How many Tarsiers in Davao provinces?

Apr. 08, 2013

“The results of the study will serve as basis in crafting the management plan for the tarsier in the region,” said DENR- 11 Executive Director Joselin Marcus Fragada.

Davao Today

DAVAO CITY, Philippines — After the recent discovery of large colonies of Philippine Tarsier in Suaon village in Kapalong town, Davao del Norte and in Bonbon village in Mati town, Davao Oriental, the Department of Environment and Natural Resources (DENR) will count just how many tarsiers in these areas.

In a statement Monday, the DENR said it will undertake a population count of the Philippine Tarsier (Scientific name: Tarsius syrichta) and assess the natural habitats of the Tarsier in the said provinces.

“The results of the study will serve as basis in crafting the management plan for the tarsier in the region,” said DENR-11 Executive Director Joselin Marcus Fragada.

The DENR’s Protected Areas and Wildlife Division will lead the study, in coordination with the Davao Speleologial and Conservation Society, Fragada added.

The Philippine Tarsier, according to Fragada, is among the country’s wildlife species placed under a “protection” status.  This means that “its sale and collection in the wild is strictly prohibited.”

In 1986, it was assessed as “endangered” by the International Union for the Conservation of Nature Conservation Monitoring Center and continues as such up to the present.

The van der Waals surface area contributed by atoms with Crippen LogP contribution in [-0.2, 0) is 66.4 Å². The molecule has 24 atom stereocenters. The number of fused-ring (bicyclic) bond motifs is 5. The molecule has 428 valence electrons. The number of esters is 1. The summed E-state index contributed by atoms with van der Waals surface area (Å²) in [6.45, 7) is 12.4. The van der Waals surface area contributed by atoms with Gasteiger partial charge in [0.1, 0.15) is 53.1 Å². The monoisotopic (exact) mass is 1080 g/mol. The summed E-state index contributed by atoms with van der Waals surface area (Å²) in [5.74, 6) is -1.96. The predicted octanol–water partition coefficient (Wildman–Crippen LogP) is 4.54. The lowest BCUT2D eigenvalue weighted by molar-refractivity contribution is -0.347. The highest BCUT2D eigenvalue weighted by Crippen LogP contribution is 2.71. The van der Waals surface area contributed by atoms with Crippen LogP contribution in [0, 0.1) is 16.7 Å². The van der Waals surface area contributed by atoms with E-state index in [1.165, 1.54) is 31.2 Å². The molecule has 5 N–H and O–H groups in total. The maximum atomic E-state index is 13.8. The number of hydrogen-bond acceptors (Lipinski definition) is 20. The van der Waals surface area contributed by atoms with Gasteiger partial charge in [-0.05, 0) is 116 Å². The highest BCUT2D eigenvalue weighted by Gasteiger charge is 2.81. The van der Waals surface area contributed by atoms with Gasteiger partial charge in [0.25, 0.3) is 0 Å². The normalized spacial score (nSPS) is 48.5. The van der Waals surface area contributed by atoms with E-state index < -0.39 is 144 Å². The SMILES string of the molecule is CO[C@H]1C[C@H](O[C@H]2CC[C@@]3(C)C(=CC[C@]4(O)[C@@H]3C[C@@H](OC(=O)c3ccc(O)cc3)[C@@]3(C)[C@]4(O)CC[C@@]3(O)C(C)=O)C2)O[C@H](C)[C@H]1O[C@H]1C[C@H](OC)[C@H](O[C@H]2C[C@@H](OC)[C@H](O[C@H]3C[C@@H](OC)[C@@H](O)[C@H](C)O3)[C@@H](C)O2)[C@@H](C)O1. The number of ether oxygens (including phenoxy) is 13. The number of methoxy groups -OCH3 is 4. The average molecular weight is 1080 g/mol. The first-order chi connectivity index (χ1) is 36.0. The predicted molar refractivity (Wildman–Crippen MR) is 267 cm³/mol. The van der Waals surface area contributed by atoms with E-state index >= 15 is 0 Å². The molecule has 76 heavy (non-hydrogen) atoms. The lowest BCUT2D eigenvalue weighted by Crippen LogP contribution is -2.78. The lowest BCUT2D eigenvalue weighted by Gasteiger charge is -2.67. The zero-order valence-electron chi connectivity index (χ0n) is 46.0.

Tarsiers, according to the Endangered Species International (ESI), are haplorrhine (dry-nosed or simple-nosed) primates (a group that includes monkeys, apes and humans) that can only be found in the islands of Southeast Asia.

They are small with very large eyes, elongated hind legs and feet, a thin tail and long fingers.  They are born with fur and their eyes open and can climb trees within an hour of birth.

It is said that there are three species group (Western, Eastern and Philippine) of Tarsiers with a current total 18 species and subspecies.

The Carlito syrichta species of Tarsier is said to be endemic in the islands of Bohol, Samar, Leyte and Mindanao.  It occupies mainly forests and bush thickets and has also been observed in mangrove forest.

The subspecies, meanwhile, has “a very precise and limited distribution” according to ESI.  The C. s. syrichta subspecies is found on the islands of Leyte and Samar; C. s. carbonariusis in the island of Mindanao and C.s. fraterculus only in Bohol.

Tarsiers are generally nocturnal, meaning they are active at night.  Some species live in family groups while others spend most of their time alone.

“The majority of Tarsier species are now endangered or threatened, and some are designated critically endangered,” said the ESI.  It said that the threats include: “habitat destruction and fragmentation, hunting, agricultural pollutants and human disturbance.”

ESI noted that Tarsiers do not live well in captivity as they have specific feeding requirements “which are difficult to meet and rarely successfully breed.”  It also cited that wild Tarsiers which are caught and kept in captivity show around 50 percent rate of survival; and in many cases they die quickly of overstress by committing “suicide.”

“Conservation efforts should focus on their wild populations and habitats,” the ESI said.  (Marilou Aguirre-Tuburan/

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